Understanding Epistemic Normativity


Mellon/ACLS Dissertation Completion Fellowships




Why ought we conform with epistemic norms in believing? Many think that the nature of belief itself issues the mandate to conform with epistemic norms. But what is it about the nature of belief that issues this mandate? The most popular answer is: belief aims at truth. This dissertation argues that, if belief really did aim at truth, then the nature of belief would be unable to explain the mandate that we conform with epistemic norms. If, however, belief aims at being well-suited to play a certain distinctive role in a believer’s mental economy, then the nature of belief can very well explain this mandate.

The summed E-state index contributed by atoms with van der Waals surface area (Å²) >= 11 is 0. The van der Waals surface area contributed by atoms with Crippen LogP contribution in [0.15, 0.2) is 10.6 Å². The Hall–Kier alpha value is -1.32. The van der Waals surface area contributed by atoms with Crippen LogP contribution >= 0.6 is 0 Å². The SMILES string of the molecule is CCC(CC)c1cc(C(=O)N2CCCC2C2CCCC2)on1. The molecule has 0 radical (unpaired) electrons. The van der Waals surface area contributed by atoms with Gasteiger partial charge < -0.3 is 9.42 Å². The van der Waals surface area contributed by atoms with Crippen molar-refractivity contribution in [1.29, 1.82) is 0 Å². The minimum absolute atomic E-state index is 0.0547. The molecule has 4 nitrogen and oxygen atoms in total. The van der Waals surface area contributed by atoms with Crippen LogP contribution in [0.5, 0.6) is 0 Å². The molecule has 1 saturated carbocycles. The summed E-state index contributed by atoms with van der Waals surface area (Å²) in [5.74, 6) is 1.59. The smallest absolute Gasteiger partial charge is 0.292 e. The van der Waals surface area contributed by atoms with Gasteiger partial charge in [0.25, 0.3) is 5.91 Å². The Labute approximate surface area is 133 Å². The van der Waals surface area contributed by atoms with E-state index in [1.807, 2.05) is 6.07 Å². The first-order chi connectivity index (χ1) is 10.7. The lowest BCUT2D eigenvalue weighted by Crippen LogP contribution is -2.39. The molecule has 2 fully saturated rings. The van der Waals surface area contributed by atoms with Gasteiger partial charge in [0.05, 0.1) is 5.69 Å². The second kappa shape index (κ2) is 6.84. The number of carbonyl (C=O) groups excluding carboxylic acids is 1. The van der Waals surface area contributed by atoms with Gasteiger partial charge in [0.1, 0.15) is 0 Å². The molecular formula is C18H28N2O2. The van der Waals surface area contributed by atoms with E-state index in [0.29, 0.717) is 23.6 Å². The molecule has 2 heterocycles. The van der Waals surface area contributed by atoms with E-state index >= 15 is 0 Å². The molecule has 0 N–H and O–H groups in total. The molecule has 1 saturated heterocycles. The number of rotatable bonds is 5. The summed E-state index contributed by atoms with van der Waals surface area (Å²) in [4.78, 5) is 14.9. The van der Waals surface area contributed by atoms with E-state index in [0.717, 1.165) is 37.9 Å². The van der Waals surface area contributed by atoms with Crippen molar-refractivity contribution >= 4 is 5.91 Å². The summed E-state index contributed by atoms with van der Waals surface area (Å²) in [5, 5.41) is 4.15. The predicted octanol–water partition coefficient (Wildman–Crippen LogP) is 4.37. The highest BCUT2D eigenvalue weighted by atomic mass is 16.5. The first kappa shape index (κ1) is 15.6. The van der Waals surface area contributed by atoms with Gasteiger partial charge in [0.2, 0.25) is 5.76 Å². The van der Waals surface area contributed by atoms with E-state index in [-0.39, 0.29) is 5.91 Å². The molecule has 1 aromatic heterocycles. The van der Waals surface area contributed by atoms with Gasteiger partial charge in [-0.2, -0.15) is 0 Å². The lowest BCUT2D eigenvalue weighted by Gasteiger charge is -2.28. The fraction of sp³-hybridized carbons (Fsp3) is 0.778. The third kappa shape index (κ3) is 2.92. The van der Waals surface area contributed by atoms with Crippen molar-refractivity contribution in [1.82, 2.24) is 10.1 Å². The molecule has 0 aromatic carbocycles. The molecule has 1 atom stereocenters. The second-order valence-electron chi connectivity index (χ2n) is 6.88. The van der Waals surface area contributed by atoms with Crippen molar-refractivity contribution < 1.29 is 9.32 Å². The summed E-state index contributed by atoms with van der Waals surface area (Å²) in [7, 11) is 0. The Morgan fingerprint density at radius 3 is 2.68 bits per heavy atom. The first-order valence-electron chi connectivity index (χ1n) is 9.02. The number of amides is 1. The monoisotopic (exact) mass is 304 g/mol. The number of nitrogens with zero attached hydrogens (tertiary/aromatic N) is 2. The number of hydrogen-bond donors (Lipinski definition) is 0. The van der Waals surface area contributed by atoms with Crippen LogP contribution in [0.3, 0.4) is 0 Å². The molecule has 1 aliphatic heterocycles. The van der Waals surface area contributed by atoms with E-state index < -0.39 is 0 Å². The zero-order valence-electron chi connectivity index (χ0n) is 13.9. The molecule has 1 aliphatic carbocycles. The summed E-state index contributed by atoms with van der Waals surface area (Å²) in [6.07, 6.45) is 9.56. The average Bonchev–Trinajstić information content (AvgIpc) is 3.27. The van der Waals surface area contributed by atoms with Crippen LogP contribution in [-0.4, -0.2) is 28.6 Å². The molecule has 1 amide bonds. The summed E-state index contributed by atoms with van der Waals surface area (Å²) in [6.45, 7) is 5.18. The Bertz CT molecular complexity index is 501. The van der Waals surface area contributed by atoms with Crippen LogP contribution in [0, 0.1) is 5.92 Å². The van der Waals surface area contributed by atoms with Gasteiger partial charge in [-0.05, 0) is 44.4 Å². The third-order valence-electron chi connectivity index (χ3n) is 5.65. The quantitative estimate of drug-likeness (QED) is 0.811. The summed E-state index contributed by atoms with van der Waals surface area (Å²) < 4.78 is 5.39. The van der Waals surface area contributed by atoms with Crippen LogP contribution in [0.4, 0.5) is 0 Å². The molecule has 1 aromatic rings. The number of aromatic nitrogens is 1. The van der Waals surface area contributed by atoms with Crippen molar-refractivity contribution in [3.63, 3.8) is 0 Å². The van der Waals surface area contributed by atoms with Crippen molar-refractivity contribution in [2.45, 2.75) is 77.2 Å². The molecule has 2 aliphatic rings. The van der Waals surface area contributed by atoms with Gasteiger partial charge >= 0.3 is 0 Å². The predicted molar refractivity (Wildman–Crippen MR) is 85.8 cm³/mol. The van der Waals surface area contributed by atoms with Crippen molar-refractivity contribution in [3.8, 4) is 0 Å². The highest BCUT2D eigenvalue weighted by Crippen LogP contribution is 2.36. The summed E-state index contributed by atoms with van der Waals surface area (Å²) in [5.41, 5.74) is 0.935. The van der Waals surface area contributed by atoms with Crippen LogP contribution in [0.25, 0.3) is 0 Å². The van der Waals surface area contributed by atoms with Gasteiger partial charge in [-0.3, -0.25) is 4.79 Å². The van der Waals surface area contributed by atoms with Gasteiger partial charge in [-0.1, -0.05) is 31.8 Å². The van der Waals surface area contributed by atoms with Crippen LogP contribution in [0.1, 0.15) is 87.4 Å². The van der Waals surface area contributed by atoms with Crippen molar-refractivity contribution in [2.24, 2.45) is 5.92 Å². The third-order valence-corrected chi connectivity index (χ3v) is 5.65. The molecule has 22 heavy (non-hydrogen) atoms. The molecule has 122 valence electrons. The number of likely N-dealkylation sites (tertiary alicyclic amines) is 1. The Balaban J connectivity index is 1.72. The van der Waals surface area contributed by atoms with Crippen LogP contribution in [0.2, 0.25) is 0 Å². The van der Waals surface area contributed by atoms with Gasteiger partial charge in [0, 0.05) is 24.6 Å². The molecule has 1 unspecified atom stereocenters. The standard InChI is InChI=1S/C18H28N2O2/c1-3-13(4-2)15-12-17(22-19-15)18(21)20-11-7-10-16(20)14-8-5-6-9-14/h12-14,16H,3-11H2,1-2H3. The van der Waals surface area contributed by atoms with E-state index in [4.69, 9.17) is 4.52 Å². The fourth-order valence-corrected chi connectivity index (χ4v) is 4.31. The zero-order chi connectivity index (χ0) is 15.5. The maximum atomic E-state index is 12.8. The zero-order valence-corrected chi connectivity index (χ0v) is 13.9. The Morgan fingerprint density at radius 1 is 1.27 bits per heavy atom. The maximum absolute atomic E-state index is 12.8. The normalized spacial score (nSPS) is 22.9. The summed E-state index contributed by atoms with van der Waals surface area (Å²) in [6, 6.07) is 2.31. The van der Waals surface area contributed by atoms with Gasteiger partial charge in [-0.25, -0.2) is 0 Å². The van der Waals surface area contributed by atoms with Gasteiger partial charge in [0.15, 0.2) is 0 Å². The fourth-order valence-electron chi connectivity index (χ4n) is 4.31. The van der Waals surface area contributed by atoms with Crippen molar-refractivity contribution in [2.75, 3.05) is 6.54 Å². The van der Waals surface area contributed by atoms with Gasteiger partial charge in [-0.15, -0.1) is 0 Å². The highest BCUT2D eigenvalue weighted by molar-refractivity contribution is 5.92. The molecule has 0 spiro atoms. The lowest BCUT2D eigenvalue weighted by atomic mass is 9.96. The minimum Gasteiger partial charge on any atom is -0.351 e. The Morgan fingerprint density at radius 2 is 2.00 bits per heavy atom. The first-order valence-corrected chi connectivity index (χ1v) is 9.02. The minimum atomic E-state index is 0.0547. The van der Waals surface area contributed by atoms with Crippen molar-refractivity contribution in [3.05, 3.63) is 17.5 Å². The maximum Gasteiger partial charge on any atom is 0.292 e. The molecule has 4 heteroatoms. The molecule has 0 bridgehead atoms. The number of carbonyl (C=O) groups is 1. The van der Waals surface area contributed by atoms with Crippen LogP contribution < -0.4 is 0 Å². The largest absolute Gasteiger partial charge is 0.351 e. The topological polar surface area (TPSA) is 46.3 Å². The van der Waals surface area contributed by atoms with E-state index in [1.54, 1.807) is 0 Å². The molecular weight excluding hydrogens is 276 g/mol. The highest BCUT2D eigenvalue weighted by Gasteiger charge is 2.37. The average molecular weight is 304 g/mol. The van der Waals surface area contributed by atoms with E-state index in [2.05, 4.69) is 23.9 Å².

Accordingly, this dissertation advances an account of the nature of belief according to which a belief is successful or correct if and only if it is well-suited to serve as a map in guiding action. And it shows how this account can underwrite a satisfying explanation of both how and why it is that we are bound by epistemic norms. Finally, this dissertation develops an account of doxastic control that succeeds where other extant accounts fail in explaining why some epistemic evaluations take the form of guidance or instructions regarding how a believer ought to reason.